16. Aaron Poreda, lhp
Peoria Saguaros (White Sox)

Deemed off-limits in trade talks at the deadline, the hard-throwing Poreda continued to win admirers in the AFL despite pitching in limited duty out of the bullpen. Because the 2007 first-round pick was generally working only one inning, Poreda could fire away with a fastball that sat in the mid-90s. But he's still obviously trying to tighten his slider, which will be the key to Poreda sticking in the White Sox rotation. But there is plenty to get excited about. His fastball has such heavy sink that some believe he is one of those rare pitchers who could get by with it-and with it alone-to have success. In his first full season in 2008, Poreda, a first-round pick in 2007, was 8-9, 3.13 with 118 strikeouts and 40 walks in 161 innings.

17. Jason Donald, ss
Mesa Solar Sox (Phillies)

The AFL culminated a fine season for Donald, who finished second in batting and slugging in the Double-A Eastern League and also played for Team USA's bronze-medal winning club in the Beijing Games. He can do it all as Donald split his AFL days playing second, third and short. He doesn't have a dynamic tool, but one scout raved, "When you look at this list five years from now, he's going to be a good ball player." He squares the ball up, makes hard contact and shows power. It showed. He finished second in the AFL in batting and was among the top five in both on-base and slugging.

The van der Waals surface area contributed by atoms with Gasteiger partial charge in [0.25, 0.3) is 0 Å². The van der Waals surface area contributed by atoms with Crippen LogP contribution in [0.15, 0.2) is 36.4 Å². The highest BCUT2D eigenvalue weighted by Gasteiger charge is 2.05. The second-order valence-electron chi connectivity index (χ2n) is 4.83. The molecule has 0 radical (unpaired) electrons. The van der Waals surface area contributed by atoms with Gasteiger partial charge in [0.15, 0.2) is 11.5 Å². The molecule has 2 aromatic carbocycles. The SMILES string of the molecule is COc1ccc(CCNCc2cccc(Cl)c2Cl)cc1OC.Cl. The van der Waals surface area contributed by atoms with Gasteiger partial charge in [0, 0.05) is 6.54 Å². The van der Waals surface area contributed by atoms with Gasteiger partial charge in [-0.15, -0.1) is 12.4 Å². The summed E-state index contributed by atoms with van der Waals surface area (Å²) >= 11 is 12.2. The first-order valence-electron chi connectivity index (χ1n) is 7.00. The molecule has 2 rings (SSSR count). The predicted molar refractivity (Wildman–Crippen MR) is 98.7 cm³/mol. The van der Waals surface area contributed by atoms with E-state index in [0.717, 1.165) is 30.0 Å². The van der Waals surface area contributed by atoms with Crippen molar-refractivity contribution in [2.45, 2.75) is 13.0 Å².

18. Scott Cousins, of
Mesa Solar Sox (Marlins)

A third-round pick in 2006 out of San Francisco, where he was a two-way player, Cousins enjoyed a solid sophomore year in pro ball. He stayed at high Class A Jupiter only two months before being promoted to Double-A Carolina. He's got the athleticism to play center but likely will be in right field, and has the bat to hold down the position. For example, he had 20 extra-base hits in the cavernous parks of the Florida State League, then hit .297/.385/.624 with 33 RBIs thanks to a late surge in the AFL.

19. Jeff Manship, rhp
Phoenix Desert Dogs (Twins)

Manship wasn't the sexiest name in the AFL—he was a 14th-round pick in 2006 out of Notre Dame—but the 6-foot righthander commands his 91 mph fastball to both sides of the plate with an easy, repeatable delivery. One scout saw him as a Joel Piniero type with a nice, 12-to-6 curve and slight feel for a changeup. And looking for durability? His 32 1/3 innings gave him 187 2/3 for the season.

20. Eric Young Jr., if/of
Phoenix Desert Dogs (Rockies)

Talk about finishing strong. Young won the AFL batting and on-base titles and also led the circuit in steals, with 20. He hit .430/.504/.640 with 10 extra-base hits and 20 RBIs and produced despite learning a new position, center field, as the Rockies kicked the tires on whether he could man the outfield, a situation brought on by their glut of middle infielders. He's built like a brick and plays with max energy, a great sign as Young tried to make up for lost time. He missed a month this season at Double-A Tulsa after undergoing surgery to remove the hamate bone on his left hand.